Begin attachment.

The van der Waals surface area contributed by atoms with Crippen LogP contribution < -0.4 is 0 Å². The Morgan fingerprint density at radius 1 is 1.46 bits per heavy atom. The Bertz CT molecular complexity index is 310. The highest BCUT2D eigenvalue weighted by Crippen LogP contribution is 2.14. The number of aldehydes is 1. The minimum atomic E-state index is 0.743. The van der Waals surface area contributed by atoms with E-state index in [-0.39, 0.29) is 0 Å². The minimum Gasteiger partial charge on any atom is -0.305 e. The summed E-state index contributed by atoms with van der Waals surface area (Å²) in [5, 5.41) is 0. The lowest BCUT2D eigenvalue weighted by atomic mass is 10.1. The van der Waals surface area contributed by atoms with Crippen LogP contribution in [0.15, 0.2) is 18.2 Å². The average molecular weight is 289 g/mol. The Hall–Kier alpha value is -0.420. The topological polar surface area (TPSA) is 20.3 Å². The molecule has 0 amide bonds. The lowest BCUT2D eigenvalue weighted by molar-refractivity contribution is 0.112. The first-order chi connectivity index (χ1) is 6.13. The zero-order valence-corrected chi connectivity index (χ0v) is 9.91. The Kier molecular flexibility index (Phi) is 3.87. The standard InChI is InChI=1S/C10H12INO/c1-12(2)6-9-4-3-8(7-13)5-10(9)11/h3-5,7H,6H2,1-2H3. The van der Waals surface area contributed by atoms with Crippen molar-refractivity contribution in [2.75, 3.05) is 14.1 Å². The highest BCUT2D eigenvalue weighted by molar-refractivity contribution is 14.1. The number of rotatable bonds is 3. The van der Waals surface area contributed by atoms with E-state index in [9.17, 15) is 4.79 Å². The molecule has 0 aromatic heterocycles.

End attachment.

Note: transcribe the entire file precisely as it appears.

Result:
The van der Waals surface area contributed by atoms with Crippen LogP contribution < -0.4 is 0 Å². The Morgan fingerprint density at radius 1 is 1.46 bits per heavy atom. The Bertz CT molecular complexity index is 310. The highest BCUT2D eigenvalue weighted by Crippen LogP contribution is 2.14. The number of aldehydes is 1. The minimum atomic E-state index is 0.743. The van der Waals surface area contributed by atoms with E-state index in [-0.39, 0.29) is 0 Å². The minimum Gasteiger partial charge on any atom is -0.305 e. The summed E-state index contributed by atoms with van der Waals surface area (Å²) in [5, 5.41) is 0. The lowest BCUT2D eigenvalue weighted by atomic mass is 10.1. The van der Waals surface area contributed by atoms with Crippen LogP contribution in [0.15, 0.2) is 18.2 Å². The average molecular weight is 289 g/mol. The Hall–Kier alpha value is -0.420. The topological polar surface area (TPSA) is 20.3 Å². The molecule has 0 amide bonds. The lowest BCUT2D eigenvalue weighted by molar-refractivity contribution is 0.112. The first-order chi connectivity index (χ1) is 6.13. The zero-order valence-corrected chi connectivity index (χ0v) is 9.91. The Kier molecular flexibility index (Phi) is 3.87. The standard InChI is InChI=1S/C10H12INO/c1-12(2)6-9-4-3-8(7-13)5-10(9)11/h3-5,7H,6H2,1-2H3. The van der Waals surface area contributed by atoms with Crippen molar-refractivity contribution in [2.75, 3.05) is 14.1 Å². The highest BCUT2D eigenvalue weighted by molar-refractivity contribution is 14.1. The number of rotatable bonds is 3. The van der Waals surface area contributed by atoms with E-state index in [9.17, 15) is 4.79 Å². The molecule has 0 aromatic heterocycles.